But I want to focus on three words: “ba’asher hu sham.” These words, meaning literally “the way he is,” are part of how G-d speaks to Hagar regarding the state of her thirsty and dying son Ishmael. The two have been exiled from home, ostensibly to use the separation as a way of maintaining a sense of shalom bayit, peace in the house. Ishmael, however, is still Abraham’s son, and worthy of the brachot Hashem has conveyed upon him. Ishmael is near death, and Hagar is beside herself with grief.
So an angel of G-d calls out to the mother and says that her sorrow and the crying of the young man have been acknowledged “ba’asher hu sham.” Hagar is shown a well, quenches her son’s thirst, and then proceeds. Does this mean that G-d had pity on the youth’s present situation and his mother’s emergent despair? Is it a verification of the fact that Ishmael and his descendants are unconditionally worthy of a Divine blessing?
Rashi (11th Century) was clearly aware of the biblical Ishmael’s past record as the family bully, as well as the role that his descendants were playing on the world stage even in his own days. Citing Talmud Rosh Hashana, Rashi describes an exchange between G-d and the angels, where the angels exhort Hashem not to aid a person whose offspring would, in the future, cause death by thirst. G-d replies that He sees Ishmael “the way he is;” currently an innocent righteous person and not a sinner.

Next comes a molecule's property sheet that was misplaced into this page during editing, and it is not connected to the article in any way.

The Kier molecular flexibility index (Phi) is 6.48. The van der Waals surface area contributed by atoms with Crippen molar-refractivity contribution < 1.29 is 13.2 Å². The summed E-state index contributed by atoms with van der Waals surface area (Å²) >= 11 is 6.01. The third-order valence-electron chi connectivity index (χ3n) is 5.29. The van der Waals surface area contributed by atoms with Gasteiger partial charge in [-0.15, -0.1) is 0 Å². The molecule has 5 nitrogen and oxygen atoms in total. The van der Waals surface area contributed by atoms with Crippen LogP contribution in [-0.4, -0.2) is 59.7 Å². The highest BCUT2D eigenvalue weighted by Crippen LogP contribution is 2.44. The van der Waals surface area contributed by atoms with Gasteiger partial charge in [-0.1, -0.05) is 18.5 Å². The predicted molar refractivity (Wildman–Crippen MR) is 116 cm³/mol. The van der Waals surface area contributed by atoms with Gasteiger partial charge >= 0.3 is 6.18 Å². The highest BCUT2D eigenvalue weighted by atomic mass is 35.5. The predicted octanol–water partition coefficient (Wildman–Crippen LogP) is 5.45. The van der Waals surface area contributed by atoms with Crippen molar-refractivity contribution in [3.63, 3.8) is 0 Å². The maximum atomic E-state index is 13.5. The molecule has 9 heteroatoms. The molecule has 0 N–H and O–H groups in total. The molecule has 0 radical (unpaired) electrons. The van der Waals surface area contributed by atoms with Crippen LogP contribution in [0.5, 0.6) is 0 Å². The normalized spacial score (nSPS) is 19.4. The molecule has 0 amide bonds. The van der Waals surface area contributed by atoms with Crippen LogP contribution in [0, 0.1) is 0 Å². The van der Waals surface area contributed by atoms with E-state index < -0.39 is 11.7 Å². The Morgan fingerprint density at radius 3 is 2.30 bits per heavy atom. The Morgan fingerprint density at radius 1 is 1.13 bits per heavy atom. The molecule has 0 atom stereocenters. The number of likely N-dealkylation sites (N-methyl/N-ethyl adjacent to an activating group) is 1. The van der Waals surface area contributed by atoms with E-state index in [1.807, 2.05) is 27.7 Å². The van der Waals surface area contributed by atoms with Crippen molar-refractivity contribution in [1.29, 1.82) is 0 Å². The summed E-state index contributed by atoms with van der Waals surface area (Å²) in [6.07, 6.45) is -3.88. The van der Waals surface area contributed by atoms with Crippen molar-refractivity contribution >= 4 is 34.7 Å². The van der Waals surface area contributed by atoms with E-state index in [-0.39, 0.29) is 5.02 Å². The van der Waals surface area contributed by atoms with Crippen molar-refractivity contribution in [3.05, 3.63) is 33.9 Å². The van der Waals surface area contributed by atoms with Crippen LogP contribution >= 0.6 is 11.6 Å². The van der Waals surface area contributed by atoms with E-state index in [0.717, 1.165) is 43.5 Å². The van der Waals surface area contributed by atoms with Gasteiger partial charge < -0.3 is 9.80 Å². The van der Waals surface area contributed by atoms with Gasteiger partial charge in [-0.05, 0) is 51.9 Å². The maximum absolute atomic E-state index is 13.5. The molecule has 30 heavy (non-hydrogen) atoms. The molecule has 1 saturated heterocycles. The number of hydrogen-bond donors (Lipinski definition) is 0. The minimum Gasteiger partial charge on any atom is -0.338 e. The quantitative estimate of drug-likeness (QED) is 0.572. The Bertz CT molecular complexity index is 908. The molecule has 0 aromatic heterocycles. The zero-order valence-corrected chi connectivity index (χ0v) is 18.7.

While none of us has the benefit of foresight, we can learn quite a powerful lesson by teaching ourselves how to focus on people and situations “where they’re at.” People with the worst of motives can gain perspective and become the best advocates for the greater good. Who knows if one revelatory moment of kindness displayed to another human being will tip the balance to reset their orientation in a new, productive, and positive direction? If one tragedy or disaster can be a life-altering or life-affirming event, why can’t a single act of charity, kindness, or consideration be the same?
Of course, old habits die hard, you can’t teach an old dog new tricks, monkey say, monkey do, those who don’t learn from the past are doomed to repeat it, etc… I get it. But the Torah is teaching us to be subtly proactive. We need to not assume that past, present, or perceived futures are all set in stone. We need to realize that if we truly desire to affect change, our best chance is to meet an adversary, rival, stranger, or friend, “ba’asher hu sham.” Especially if an individual is lacking perspective, knowledge, subtlety, or a sense of fairness, all the more reason to start the conversation standing on the same step, then hope to climb up or walk down together.
Rabbi/Hazzan David B. Sislen